- Sat out on a patio in Cornwall beneath the evening summer sun with a book and an ice-cold cider.
6. Holidaying up north and down south.
In May, the family and I ventured to Cumbria and visited several places: The Rheged Centre in Penrith — where I purchased Austin Kleon’s Steal Like an Artist. Puzzling Place: World of Illusion — the only place where I get to be taller than my lanky brother. Derwentwater in Keswick, which I then briefly wrote about for a feature in Amazing Destinations several months later. The Lakeland Motor Museum, which prompted my dad to give me a brief history lesson on cars. Cockermouth. And the Lake District Wildlife Park.
Then in July, during a goddamn heatwave, the family and I went to Cornwall. The heat kept us mostly indoors this time around. However, we did wander around the pretty little seaside town of Bude. We also visited Clovelly, a harbour town on a steep cobblestoned hill. My favourite visit, despite a lengthy and difficult walk, was Tintagel Castle — the views from the top were incredible. (Unfortunately, my photography skills were not.)
7. Writing wins!
June was a turning point for me. I won the Green Shoots Writing Competition — run by the Essex Book Festival — with one flash-fiction. Then I had another flash-fic accepted for an anthology edited by MA Publishing students in London. Finding people who enjoy my writing, whilst also having no idea who I am, brought some renewed confidence in my abilities.
Winning the Green Shoots competition also meant I got to have a productive one-to-one chat with a literary agent. I also gave writing a novel a shot, which was both fun and educational.
8. Journaling every day.
Starting a Bullet Journal completely transformed my year and has undoubtedly made me more productive. The daily admin of updating my BuJo was also great for my mental health and taking stock of my days. It helped to add some much-needed structure, too.
My daily BuJo habit was also a precursor to keeping a daily diary, which I started in early October and have kept up with since. Journaling every day has been a transformative experience for me and something I look forward to every single day.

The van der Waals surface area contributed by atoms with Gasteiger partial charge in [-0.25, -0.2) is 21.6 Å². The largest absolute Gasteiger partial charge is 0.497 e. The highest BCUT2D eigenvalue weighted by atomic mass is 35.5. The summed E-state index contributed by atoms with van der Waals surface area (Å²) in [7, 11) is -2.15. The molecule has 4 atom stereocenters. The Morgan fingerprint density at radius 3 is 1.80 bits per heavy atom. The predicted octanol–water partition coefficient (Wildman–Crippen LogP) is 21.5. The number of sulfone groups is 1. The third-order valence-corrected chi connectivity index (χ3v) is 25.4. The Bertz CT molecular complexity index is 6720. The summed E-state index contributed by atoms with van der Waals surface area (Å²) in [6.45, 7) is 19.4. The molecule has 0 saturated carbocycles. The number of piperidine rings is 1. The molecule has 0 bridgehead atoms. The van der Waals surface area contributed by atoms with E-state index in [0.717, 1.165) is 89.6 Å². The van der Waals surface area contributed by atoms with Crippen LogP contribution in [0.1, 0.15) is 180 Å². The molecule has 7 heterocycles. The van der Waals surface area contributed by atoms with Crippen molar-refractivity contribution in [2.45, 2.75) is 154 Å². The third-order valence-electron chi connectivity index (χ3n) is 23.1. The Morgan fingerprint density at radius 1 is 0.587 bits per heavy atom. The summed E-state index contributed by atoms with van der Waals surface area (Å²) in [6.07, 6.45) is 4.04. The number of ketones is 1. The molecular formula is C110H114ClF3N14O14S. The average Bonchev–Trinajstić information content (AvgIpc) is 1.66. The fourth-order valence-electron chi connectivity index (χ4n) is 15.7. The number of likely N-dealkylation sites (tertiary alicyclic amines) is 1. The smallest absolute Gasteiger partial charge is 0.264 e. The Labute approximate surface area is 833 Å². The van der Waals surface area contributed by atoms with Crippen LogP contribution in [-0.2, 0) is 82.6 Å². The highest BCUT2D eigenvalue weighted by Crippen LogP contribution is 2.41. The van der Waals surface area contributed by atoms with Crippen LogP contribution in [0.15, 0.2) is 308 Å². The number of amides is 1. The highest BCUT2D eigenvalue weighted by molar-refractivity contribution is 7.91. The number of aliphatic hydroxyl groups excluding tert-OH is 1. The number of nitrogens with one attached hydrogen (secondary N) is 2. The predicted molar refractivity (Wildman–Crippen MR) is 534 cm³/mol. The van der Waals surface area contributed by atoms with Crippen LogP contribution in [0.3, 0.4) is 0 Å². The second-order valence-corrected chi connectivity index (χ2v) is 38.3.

9. Leaving the house and enjoying the thrills of the outside world.
Before 2020, I was never an outdoorsy person. I was always someone who would’ve been content to stay home and sit in a chair all day reading or writing or gaming. That all changed with COVID.
An incomplete list of what going outside led to:
- Long walks, especially long walks listening to podcasts or the seemingly infinite catalogue of Big Finish’s Doctor Who audios.
- A socially distanced reunion with my dear friend Ellie in Colchester’s Castle Park.
- Five friends and I gathering on the Shenfield Common to reminisce about old times over cans of beer. It was just like we were teenagers again.
- My good friend Bekka and I getting an education in art history as we took a leisurely stroll through the Tate Modern.
- Two friends and I getting chased around Kelvedon Hatch’s Secret Nuclear Bunker for Halloween.
- And the Van Gogh Immersive Experience was a highlight from November.
10. Celebrating the achievements of those I love.
My biggest achievement in 2020 was playing a pivotal role in my two closest friends getting together. This year they celebrated one year as a couple, something to be celebrated any year but is extra special considering the challenges of starting a new relationship in corona times.
In a year when despair comes so easy, hope can be found in celebrating the wins of those you love. And despite 2021’s relentless bleakness, there was plenty of light around me:
- Three friends who’d moved in together finally got to throw a much-belated housewarming party.
- One friend was able to leave a job they hated and return to a team they love to work in.
- My longest friend Sean got an enviable promotion.